Calvin Simon, a founding member of Parliament-Funkadelic, died on Thursday. “We lost another Original member of Parliament/Funkadelic,” former P-Funk bassist Bootsy Collins wrote in a statement on Twitter. “A friend, bandmate & a cool classic guy, Mr. Calvin Simon was a former member of Parliament/Funkadelic. He’s in the Rock and Roll Hall of Fame, inducted in 1997 with fifteen members of P-Funk!” P-Funk leader George Clinton added on Facebook, “Rest in peace to my P-Funk brother Mr. Calvin Simon. Longtime Parliament-Funkadelic vocalist. Fly on Calvin!”
Born in Beckley, West Virginia in 1942, Simon grew up singing in his church’s choir. After his family moved to New Jersey, he joined the Parliaments, a doo-wop barbershop quintet led by George Clinton, in the late 1950s. In 1967, Simon was drafted into the US Army and served in Vietnam. “The thing that means the most to me is how I handled the PTSD from my service in the Vietnam War,” he once said. “I was able to keep the genie in the bottle, so to speak, and did not allow the evil thoughts to break through and manifest into actions.”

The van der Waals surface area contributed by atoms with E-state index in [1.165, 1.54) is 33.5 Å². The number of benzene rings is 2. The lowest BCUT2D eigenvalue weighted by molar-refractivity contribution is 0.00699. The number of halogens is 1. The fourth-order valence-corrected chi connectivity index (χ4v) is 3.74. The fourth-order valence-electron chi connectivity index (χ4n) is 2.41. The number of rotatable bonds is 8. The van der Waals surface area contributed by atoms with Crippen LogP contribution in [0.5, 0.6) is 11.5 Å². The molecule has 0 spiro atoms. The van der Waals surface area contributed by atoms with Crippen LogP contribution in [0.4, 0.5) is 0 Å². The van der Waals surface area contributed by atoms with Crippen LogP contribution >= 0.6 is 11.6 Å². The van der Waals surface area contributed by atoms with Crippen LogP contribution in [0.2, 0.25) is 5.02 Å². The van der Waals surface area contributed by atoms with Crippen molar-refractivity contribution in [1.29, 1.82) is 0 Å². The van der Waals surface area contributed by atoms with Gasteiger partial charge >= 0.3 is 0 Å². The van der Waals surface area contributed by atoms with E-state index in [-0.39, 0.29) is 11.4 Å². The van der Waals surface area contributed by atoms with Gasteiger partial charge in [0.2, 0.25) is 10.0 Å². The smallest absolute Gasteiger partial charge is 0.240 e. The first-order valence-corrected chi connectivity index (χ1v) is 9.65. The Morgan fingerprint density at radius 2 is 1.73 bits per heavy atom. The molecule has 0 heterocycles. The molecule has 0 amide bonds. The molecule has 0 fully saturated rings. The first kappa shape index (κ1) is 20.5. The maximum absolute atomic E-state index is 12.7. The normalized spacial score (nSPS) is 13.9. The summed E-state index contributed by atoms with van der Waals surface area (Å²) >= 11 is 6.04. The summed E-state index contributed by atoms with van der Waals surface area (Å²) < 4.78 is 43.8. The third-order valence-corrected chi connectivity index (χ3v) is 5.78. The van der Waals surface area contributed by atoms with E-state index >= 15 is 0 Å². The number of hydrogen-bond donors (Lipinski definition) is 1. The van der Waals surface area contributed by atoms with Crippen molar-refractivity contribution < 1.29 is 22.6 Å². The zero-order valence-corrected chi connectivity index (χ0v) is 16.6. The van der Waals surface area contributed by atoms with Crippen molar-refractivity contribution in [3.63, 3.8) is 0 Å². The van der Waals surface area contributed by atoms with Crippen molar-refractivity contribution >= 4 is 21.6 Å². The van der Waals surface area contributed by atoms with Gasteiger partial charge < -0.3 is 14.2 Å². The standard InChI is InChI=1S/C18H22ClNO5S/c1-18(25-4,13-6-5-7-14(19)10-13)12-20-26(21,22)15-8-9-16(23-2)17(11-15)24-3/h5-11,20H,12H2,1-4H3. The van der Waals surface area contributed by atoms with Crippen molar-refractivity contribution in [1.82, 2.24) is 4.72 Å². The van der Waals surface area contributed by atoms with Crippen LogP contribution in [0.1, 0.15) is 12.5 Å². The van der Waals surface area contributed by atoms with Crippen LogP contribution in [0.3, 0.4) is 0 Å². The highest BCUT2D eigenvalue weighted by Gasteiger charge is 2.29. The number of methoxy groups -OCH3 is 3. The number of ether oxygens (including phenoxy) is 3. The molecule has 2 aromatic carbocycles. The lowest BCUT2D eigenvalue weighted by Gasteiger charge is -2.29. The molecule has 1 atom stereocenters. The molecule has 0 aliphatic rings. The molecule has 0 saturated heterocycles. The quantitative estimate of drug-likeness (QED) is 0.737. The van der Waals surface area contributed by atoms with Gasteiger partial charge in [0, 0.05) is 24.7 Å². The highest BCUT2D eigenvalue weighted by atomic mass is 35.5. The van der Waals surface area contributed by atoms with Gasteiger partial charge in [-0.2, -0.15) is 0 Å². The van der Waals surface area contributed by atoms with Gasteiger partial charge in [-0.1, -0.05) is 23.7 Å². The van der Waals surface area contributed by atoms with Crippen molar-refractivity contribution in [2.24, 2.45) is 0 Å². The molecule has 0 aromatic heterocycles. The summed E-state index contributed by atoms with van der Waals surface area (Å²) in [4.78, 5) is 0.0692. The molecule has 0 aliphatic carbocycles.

Upon his return, Simon continued working with the collective through its various iterations, including Parliament and Funkadelic. He ultimately left the group, alongside original Parliaments members Fuzzy Haskins and Grady Thomas, in 1977 following financial and management disputes. They formed their own band, releasing the album Connections And Disconnections under the Funkadelic name in 1981 before issuing 1998’s What Dat Shakin’ and 2001’s Original P Introducing the Westbound Souljaz under the Original P moniker. In 1997, Simon was inducted into the Rock and Roll Hall of Fame alongside many other members of P-Funk.
Simon also pursued a solo career, turning his attention to gospel music and releasing his debut album Share the News in 2004 on his own label, Simon Sayz. He followed it up with 2016’s It’s Not Too Late and 2018’s I Believe. “I want to go around the country singing these songs, with this music, this message, this band,” he told the Tampa Bay Times in 2017. “This is what I want to do with the rest of my life. I hope somebody along the way will find something in the music and it will bring them to Jesus as well.”